Reports Suggest ‘Trump Regret’ Is Adding To Dem’s Momentum Leading Up To PA Special Election

The 18th congressional district in Pennsylvania has become a major political battleground this month. A special election will take place on March 13, and the Democratic candidate, Conor Lamb, is just 3 points away from taking the lead in recent polls. His opponent, Rick Saccone, had billed himself as “Trump before Trump was Trump,” but voters in the working-class district quite probably will find that a turn-off, boosting the odds of flipping the district blue.

Ms. Stroud, the wife of a laid-off steelworker, said:

“I think Saccone would be one of Trump’s henchmen, and I don’t trust him.”

Locals cite Trump’s ongoing chaos, his failure to deliver on promises to help average Americans, his petty Twitter posts, and his inability to lead Congress as some of the reasons they are turned off to Trump.

Judy Dulaney, a 65-year-old retired employee from the state Department of Welfare, said:

“I did not like either Clinton or Trump, but I figured the lesser of two evils was Trump. Now I’m second-guessing myself. Because he’s nuts.”

The 18th District represents suburbs south and east of Pittsburgh to the border of West Virginia. This “coal country” district is unique in that it once voted Democrat reliably, but shifted Republican as the Democratic party shifted further left, even though Democrats actually outnumber Republicans by 70,000 people.

Many of the locals are gun-owning seniors that don’t neatly fit into a political typology. They are looking for a social moderate who can deliver on promises to help working-class citizens.

The majority in the 18th District voted for Democrat Walter Mondale in 1984 but supported Mitt Romney, John McCain, and Trump in the presidential election. Trump won the district by 20 percentage points, but since then, his performance in the role of President hasn’t lived up to expectations.

According to a Monmouth University poll, Saccone holds the slim edge of 49 percent to Lamb’s 46 percent. The poll noted that “a partisan gap in enthusiasm around President Donald Trump has helped Democrat Conor Lamb stay within striking distance.”

Conor Lamb, 33, a former Marine and federal prosecutor seems to fit the exact mold for what the locals are looking for: A candidate leaning moderate on social issues who is looking out for the economic interests of the common people instead of millionaires. He comes from a family of notable former politicians, including his grandfather, a former Democratic majority leader in the Pennsylvania Senate.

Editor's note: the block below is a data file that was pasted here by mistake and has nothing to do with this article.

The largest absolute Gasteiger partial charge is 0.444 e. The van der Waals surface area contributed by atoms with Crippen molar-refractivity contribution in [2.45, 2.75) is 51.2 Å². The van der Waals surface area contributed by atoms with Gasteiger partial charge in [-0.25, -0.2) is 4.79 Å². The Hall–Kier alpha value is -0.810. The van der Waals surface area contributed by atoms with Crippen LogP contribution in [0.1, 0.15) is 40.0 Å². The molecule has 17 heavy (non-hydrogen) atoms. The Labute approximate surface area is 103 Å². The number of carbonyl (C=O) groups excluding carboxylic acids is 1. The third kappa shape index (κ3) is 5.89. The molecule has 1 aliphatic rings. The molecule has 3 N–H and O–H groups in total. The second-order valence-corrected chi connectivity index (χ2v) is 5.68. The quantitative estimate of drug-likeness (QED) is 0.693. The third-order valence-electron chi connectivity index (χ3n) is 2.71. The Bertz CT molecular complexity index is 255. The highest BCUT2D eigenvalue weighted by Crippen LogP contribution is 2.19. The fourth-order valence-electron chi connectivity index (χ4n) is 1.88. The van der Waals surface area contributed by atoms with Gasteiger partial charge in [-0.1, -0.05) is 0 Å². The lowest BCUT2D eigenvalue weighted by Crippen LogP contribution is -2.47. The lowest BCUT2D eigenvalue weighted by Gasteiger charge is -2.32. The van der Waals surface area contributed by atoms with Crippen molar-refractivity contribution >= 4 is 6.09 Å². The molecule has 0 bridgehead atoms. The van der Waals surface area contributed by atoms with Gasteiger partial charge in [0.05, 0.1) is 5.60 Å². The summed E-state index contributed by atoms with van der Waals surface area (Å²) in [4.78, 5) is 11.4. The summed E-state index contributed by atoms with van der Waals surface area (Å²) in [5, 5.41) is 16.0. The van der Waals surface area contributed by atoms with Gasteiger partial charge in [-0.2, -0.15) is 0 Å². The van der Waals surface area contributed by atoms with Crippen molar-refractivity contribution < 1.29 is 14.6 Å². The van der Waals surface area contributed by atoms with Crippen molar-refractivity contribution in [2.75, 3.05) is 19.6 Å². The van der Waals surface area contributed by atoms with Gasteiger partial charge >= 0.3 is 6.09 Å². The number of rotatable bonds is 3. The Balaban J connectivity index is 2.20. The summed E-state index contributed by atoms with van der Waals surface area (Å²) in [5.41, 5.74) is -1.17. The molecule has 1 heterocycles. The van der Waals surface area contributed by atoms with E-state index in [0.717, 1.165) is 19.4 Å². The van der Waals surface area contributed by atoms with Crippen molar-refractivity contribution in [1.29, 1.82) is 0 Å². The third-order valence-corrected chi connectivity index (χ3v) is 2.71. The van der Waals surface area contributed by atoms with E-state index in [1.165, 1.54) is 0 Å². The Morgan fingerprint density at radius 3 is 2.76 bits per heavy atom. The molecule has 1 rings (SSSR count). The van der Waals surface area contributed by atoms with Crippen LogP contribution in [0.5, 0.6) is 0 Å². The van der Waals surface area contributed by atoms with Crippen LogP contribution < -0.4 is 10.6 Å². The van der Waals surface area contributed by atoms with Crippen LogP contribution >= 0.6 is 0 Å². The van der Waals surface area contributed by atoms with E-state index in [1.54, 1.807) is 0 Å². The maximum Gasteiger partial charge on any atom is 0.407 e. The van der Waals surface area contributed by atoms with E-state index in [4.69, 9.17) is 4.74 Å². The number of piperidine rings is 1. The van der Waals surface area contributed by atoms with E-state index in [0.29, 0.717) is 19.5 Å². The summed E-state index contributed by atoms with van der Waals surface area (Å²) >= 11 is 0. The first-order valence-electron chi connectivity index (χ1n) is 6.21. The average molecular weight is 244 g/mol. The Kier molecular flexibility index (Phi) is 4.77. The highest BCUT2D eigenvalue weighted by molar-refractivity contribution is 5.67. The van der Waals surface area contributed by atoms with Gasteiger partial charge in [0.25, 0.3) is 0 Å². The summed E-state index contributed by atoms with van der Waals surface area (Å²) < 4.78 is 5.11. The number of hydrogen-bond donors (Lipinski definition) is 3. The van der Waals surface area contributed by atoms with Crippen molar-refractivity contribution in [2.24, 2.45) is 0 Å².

He’s pro-gun, a stance that aligns with many gun owners in the district. In fact, after the school shooting in Florida, he made a statement at a campaign event that he believes strengthening background-check laws are the answer, not changing gun laws.

As Republicans have begun to panic about losing the race, they sent out Vice President Pence to campaign for Saccone in February. National Republican groups invested $10 million into the race, outspending Democrats 10 to one.

They paid for attack ads against Lamb, accusing him of being a puppet for the Democrat House minority leader, Nancy Pelosi. But Lamb clearly isn’t aligned with Pelosi – he released his own TV spot in direct response, explaining why the Republican lied.

“My opponent wants you to believe the biggest issue in this campaign is Nancy Pelosi. It’s all a big lie,” says Conor Lamb. “I’ve already said on the front page of the newspaper that I don’t support Nancy Pelosi. The real issues are the ones that affect your lives.”

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Although Republicans are outspending him, Lamb has also seen a surge in grassroots fundraising, raising $3.2 million in the first seven weeks of 2018. Even so, the Democratic Congressional Campaign Committee has only moderately invested in the race, believing the race will be tough to win.

“I think people underestimate that this is a tough district,” said DCCC spokeswoman Meredith Kelly.

Former Vice President Biden will campaign for him on Tuesday, but Lamb has not sought the national spotlight. Instead, he focused his efforts locally, talking one-on-one to his potential constituents.

Now the election is just days away, and the outcome, even if Lamb narrowly loses, will be an indicator of what’s to come in the November mid-terms. By November, a newly created district map drawn by the Pennsylvania Supreme Court to address Republican gerrymandering will more fairly represent the voters in the area and place his hometown, Mt. Lebanon in the 17th District.

“An upset victory by Mr. Lamb, or even a narrow loss, would send shock waves ahead of the midterm elections in the fall, when Democrats will try to retake control of the House of Representatives,” wrote Trip Gabriel for the New York Times.

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Featured image: Screenshot via Twitter.